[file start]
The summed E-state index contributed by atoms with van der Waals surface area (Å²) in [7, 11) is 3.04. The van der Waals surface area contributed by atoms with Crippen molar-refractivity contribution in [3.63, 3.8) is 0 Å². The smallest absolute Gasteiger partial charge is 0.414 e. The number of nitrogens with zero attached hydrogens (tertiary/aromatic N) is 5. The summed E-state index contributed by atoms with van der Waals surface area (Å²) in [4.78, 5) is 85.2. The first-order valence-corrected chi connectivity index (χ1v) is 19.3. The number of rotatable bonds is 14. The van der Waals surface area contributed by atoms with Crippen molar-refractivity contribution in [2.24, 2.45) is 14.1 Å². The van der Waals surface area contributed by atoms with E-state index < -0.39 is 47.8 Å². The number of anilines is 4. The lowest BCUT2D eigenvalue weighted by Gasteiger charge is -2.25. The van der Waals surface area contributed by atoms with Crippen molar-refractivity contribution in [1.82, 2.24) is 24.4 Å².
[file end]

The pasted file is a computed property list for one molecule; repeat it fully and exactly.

The summed E-state index contributed by atoms with van der Waals surface area (Å²) in [7, 11) is 3.04. The van der Waals surface area contributed by atoms with Crippen molar-refractivity contribution in [3.63, 3.8) is 0 Å². The smallest absolute Gasteiger partial charge is 0.414 e. The number of nitrogens with zero attached hydrogens (tertiary/aromatic N) is 5. The summed E-state index contributed by atoms with van der Waals surface area (Å²) in [4.78, 5) is 85.2. The first-order valence-corrected chi connectivity index (χ1v) is 19.3. The number of rotatable bonds is 14. The van der Waals surface area contributed by atoms with Crippen molar-refractivity contribution in [2.24, 2.45) is 14.1 Å². The van der Waals surface area contributed by atoms with E-state index < -0.39 is 47.8 Å². The number of anilines is 4. The lowest BCUT2D eigenvalue weighted by Gasteiger charge is -2.25. The van der Waals surface area contributed by atoms with Crippen molar-refractivity contribution in [1.82, 2.24) is 24.4 Å².